Thursday, 23 November 2017

When do Songs become Songs?

When we are very young it feels as though songs have always been there. In fact, some of our earliest song memories retain this sense. It seems odd to us that there is a person out there who sat down to write ‘Wheels on the Bus’ or ‘Twinkle, Twinkle Little Star’, just as it seems outrageous that ‘Happy Birthday’ could be in copyright.
            Once we can talk we can make songs of our own. Kids soon start to come up with tunes. This is true folk music, borrowing lyrics and melodies from previous works and melding them with something original.
At some point we also start to like contemporary music. We begin to see films and videos of pop stars. They don’t seem to be doing much. Making music is easy.
            There is a time, however, when we begin to realise that there is a craft to songwriting. 
When does this occur?
In my case, it was power ballads that did it. My 1970’s youth was saturated with the brilliant racket of glam rock. Nevertheless, the era also had love songs such as ‘Without You’ by Nillson, ‘My Love’ by Wings’ and ‘The Air That I Breathe’ by the Hollies. To me, these songs felt composed. Their wide-ranging melodies and controlled emotional heft could not be conjured out of thin air. I knew that I couldn’t make music like this myself, and with that realization I understood that there must be someone who could: there are songwriters. It was only later, after struggling more seriously to make my own music, that I realised it’s as hard to create ‘Come On Feel the Noize’ as it is to create something quieter.
The great American songwriter Jimmy Webb recently provided a fascinating answer to the question. For him, it was record company policy that revealed the songwriter’s art:
I was languishing by the radio listening to songs, and I made a connection. Brenda Lee would have a big hit with ‘I’m Sorry’, and they’d come up with another record that sounded a little like ‘I’m Sorry’. Not too much like I’m Sorry, because that would ruin it. There was an epiphany; I became aware of the process that was going on behind the scenes. I divined this process on my own.
This flies in the face of mass cultural theory. If Adorno is to be believed, the standardization and pseudo-individualization of popular music will turn people into passive dupes. Yet here they are inspiring them. It was this industrial process that made Jimmy Webb want to become a writer himself:
Then, later, I would find out that in the industry it was called a ‘follow-up’. There was a name for it. So I was writing songs. I remember writing a song called ‘It’s Someone Else’, and I thought, ‘That would be a great follow-up for The Everly Brothers’ ‘Let It Be Me’’. And 25 years later I told Artie Garfunkel the story, because he loved the Everly Brothers, and he ended up cutting it. I was 13 years old when I wrote my first follow-up.
Moreover, Jimmy Webb was the most idiosyncratic of the professional songwriters who emerged in the 1960s. This is the man who wrote ‘Wichita Lineman’ and ‘MacArthur Park’. You can love the mechanics and you can know the mechanics, but this does not make you mechanical.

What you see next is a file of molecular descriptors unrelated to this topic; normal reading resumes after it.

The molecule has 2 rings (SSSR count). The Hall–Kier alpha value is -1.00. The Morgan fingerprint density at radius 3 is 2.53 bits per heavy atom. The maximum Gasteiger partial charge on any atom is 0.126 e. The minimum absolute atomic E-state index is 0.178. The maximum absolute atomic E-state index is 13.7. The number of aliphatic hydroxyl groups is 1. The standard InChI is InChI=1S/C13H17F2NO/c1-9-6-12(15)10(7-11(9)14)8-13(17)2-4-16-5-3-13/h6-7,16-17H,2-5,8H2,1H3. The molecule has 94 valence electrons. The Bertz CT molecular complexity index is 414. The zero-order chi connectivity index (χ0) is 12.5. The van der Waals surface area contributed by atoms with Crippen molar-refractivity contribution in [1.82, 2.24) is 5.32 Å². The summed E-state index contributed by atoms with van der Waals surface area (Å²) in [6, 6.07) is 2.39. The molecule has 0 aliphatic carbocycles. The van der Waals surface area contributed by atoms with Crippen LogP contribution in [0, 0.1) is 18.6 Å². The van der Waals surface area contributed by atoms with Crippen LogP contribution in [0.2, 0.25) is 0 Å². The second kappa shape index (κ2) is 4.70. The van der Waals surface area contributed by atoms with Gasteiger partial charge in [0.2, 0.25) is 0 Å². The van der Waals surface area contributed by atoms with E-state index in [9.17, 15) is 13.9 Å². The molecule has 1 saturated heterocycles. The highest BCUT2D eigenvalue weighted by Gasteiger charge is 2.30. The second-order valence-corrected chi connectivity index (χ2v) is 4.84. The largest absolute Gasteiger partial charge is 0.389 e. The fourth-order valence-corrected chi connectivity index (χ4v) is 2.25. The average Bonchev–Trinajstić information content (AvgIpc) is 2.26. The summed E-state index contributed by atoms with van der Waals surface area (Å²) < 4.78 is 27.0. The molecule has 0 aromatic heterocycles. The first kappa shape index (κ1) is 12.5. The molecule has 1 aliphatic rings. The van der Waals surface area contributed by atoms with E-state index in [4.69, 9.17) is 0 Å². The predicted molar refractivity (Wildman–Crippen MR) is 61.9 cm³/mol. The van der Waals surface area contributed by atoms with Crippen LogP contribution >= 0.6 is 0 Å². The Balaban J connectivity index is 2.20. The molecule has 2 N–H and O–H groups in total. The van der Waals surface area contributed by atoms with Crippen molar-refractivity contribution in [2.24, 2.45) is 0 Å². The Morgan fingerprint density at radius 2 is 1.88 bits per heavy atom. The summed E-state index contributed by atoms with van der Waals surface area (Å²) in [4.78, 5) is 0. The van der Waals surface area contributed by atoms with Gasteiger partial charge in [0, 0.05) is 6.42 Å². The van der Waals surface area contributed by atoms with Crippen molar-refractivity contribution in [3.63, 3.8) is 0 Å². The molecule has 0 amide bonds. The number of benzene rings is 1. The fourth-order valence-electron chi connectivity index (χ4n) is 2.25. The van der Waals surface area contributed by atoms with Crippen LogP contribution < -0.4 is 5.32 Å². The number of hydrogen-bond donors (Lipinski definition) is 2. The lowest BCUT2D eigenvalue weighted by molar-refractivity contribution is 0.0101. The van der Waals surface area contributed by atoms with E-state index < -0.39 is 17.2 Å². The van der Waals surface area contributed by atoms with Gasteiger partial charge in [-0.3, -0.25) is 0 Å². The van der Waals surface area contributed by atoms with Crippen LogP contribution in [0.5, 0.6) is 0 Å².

Sunday, 5 November 2017

Baby, You're a Firework

Everyone loves fireworks. On Saturday night I went to the huge display at Alexandra Palace, an annual event that is prompted by the anniversary of Guy Fawkes’ attack on British parliament, albeit that Fawkes and politics are curiously absent from the celebrations these days. There were thousands of people there. It was one of those rare occasions where you see a true cross-section of London’s population: all ages, all sexes, all sexualities, all nationalities, all races and all faiths. There’s a problem with fireworks displays, though. The first explosions are always astonishing, but how do you sustain attention over a 20-minute set? It can all start to seem a bit tedious and wasteful. At worst you feel like Aimee Mann in her song '4th of July', which commemorates America's fireworks night: ‘Today's the fourth of July / Another June has gone by / And when they light up our town I just think / What a waste of gunpowder and sky’. You know that there will be a climax at some point, but climaxing is about the only thing that fireworks know how to do.
            There is an answer to this fireworks conundrum. Why not try dancing to them? Dancing is always interesting. It can be enhanced, further still, by visual effects. The Alexandra Palace festival was sound-tracked by DJ Yoda. He was brilliant, weaving together short bursts of music from a large array of genres. He was also thoroughly modern with his faith in the past. Yoda knows the musical state of play. After 15 years of downloading services and a decade of Spotify, there is an audience that knows a huge amount of music and is open to all types. You can play anything from any era as long as it’s good and it’s right. And so we had songs drawn from the 1950s to the present day, and from styles as diverse as hip-hop, folk music, trance, post-punk, jazz-funk, soul, movie soundtracks and mainstream pop. We danced to Deodato’s version of Also Sprach Zarathustra and we danced to the Beastie Boys’ ‘Intergalactic’. The biggest hits of the night were a remix of the Weavers’ ‘Wimoweh’ from 1952 (a song, it seems, that we have all grown up with) and a brilliant segue of New Order’s ‘Blue Monday’ (from 1983) into Rihanna’s 2011 hit ‘We Found Love’ (the trance clichés of this track are irresistible). Of course the whole thing ended with Katy Perry’s ‘Firework’. Except it didn’t. There was an encore sequenced to ‘Feelin’ Good’, Nina Simone’s classic from 1964. These are great times to be a DJ. And they are great times for explosive dance.